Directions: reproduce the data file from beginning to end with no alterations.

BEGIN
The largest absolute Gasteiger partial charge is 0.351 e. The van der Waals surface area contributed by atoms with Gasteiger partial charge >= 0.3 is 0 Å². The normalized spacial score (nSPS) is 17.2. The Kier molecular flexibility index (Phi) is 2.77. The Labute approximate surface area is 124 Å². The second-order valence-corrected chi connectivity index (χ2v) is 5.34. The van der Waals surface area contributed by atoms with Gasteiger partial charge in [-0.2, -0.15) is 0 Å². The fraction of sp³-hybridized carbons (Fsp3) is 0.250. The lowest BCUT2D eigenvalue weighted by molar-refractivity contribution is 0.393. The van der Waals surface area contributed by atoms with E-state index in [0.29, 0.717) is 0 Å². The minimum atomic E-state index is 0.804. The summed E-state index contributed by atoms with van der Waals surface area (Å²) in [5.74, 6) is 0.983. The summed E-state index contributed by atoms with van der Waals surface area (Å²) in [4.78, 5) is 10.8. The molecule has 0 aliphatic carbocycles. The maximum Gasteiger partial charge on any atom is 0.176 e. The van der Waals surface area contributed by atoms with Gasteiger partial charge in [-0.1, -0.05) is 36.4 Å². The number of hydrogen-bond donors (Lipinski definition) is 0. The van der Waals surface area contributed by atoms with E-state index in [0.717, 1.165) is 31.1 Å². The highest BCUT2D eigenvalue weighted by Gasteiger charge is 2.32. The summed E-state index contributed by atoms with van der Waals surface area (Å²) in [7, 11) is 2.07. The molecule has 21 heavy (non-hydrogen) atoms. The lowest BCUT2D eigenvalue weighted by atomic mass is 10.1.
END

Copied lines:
The largest absolute Gasteiger partial charge is 0.351 e. The van der Waals surface area contributed by atoms with Gasteiger partial charge >= 0.3 is 0 Å². The normalized spacial score (nSPS) is 17.2. The Kier molecular flexibility index (Phi) is 2.77. The Labute approximate surface area is 124 Å². The second-order valence-corrected chi connectivity index (χ2v) is 5.34. The van der Waals surface area contributed by atoms with Gasteiger partial charge in [-0.2, -0.15) is 0 Å². The fraction of sp³-hybridized carbons (Fsp3) is 0.250. The lowest BCUT2D eigenvalue weighted by molar-refractivity contribution is 0.393. The van der Waals surface area contributed by atoms with E-state index in [0.29, 0.717) is 0 Å². The minimum atomic E-state index is 0.804. The summed E-state index contributed by atoms with van der Waals surface area (Å²) in [5.74, 6) is 0.983. The summed E-state index contributed by atoms with van der Waals surface area (Å²) in [4.78, 5) is 10.8. The molecule has 0 aliphatic carbocycles. The maximum Gasteiger partial charge on any atom is 0.176 e. The van der Waals surface area contributed by atoms with Gasteiger partial charge in [-0.1, -0.05) is 36.4 Å². The number of hydrogen-bond donors (Lipinski definition) is 0. The van der Waals surface area contributed by atoms with E-state index in [0.717, 1.165) is 31.1 Å². The highest BCUT2D eigenvalue weighted by Gasteiger charge is 2.32. The summed E-state index contributed by atoms with van der Waals surface area (Å²) in [7, 11) is 2.07. The molecule has 21 heavy (non-hydrogen) atoms. The lowest BCUT2D eigenvalue weighted by atomic mass is 10.1.